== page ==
- a circular hollow in the side of a hill or mountain.
Origin of corrie
First recorded in 1785–95, corrie is from the Scots Gaelic word coire cauldron, whirlpool, hollow
Dictionary.com Unabridged Based on the Random House Unabridged Dictionary, © Random House, Inc. 2018
Examples from the Web for corrie
And ultimately, this is why Corrie was where she was: Because Israel has treated the Gaza Strip as a war zone since 1967.The Unsurprising Rachel Corrie Verdict
Emily L. Hauser
September 7, 2012
He denied the Corrie family's demand for a symbolic $1 in damages.
But the driver testified that he failed to see Corrie because his field vision from inside the bulldozer was narrow.
It occurs also in Professor Corrie's edition of the Homilies, p. 58.
Mr. Corrie was, in 1817, the chaplain of the European community in Benares.Life and Work in Benares and Kumaon, 1839-1877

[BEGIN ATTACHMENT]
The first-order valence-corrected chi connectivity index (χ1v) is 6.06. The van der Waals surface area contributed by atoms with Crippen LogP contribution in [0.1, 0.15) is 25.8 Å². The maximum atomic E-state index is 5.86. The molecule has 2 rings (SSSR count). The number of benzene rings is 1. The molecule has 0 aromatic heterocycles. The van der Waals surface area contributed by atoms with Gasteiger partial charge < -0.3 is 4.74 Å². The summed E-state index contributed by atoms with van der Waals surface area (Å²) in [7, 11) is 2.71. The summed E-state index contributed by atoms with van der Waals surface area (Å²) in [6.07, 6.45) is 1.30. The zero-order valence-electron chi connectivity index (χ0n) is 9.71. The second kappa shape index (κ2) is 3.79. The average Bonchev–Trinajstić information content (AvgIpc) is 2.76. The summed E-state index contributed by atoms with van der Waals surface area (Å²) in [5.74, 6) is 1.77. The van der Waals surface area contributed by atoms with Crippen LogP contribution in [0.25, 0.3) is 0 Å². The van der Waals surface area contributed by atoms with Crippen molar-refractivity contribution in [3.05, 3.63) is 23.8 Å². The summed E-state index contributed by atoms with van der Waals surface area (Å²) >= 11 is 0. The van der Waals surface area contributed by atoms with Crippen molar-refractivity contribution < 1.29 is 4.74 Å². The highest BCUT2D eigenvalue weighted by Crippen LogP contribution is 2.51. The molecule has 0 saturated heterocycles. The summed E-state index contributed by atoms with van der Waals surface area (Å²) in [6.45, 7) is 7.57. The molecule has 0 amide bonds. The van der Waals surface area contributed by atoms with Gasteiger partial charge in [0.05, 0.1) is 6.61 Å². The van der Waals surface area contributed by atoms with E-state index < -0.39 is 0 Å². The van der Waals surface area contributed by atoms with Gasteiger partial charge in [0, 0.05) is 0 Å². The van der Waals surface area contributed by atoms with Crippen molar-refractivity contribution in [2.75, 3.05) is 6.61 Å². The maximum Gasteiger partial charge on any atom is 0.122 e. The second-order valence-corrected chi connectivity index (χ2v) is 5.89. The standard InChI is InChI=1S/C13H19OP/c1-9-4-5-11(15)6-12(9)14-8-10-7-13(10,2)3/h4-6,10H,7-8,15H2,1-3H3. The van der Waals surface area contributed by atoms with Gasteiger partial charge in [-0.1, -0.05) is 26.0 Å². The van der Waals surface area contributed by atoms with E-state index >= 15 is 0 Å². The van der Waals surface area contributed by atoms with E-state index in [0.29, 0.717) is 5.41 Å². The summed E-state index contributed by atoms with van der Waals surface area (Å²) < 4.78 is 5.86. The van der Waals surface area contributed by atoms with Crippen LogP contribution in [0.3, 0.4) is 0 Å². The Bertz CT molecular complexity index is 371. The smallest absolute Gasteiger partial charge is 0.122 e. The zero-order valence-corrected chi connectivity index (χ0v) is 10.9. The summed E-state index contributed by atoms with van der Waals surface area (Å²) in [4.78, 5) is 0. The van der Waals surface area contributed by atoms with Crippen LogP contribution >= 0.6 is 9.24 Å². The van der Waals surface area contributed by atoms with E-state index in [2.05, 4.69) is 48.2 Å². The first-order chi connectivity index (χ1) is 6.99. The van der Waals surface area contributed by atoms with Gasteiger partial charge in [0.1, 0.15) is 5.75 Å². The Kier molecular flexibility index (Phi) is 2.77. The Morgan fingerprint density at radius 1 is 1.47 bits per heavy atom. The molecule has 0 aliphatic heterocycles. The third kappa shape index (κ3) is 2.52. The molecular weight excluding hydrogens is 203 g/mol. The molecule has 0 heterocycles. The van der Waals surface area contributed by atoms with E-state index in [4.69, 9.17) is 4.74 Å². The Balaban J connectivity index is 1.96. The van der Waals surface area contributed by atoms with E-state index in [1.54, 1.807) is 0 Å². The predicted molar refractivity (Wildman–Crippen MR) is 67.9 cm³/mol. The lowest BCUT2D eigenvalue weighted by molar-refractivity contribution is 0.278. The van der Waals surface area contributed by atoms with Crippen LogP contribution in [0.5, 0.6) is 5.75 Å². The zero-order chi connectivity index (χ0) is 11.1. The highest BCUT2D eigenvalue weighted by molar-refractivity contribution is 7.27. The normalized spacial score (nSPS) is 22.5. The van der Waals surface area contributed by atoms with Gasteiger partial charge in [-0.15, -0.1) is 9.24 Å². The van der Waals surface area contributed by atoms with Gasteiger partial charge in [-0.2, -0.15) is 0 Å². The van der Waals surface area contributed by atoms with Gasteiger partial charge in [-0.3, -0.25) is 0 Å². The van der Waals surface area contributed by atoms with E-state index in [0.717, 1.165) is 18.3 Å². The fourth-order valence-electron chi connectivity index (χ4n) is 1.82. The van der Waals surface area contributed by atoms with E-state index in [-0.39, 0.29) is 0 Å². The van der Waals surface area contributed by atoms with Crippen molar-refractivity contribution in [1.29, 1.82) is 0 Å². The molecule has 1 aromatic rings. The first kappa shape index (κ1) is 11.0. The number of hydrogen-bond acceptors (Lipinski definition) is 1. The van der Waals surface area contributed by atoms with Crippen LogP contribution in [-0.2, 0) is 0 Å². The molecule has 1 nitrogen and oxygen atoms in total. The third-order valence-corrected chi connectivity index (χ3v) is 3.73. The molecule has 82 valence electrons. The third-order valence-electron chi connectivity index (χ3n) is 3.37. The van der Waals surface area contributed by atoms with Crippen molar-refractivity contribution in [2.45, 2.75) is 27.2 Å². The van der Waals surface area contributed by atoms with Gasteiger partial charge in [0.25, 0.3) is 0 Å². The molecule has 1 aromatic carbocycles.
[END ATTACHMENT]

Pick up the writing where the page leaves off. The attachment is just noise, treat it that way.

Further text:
The scissors slipped tinkling to the floor from Corrie's grasp.
It was nearly twelve o'clock, that night, when Corrie arrived home.
The poison had been drawn from that sting, but Corrie winced, nevertheless.
- geology another name for cirque (def. 1)
C18: from Gaelic coire cauldron, kettle
Collins English Dictionary - Complete & Unabridged 2012 Digital Edition © William Collins Sons & Co. Ltd. 1979, 1986 © HarperCollins Publishers 1998, 2000, 2003, 2005, 2006, 2007, 2009, 2012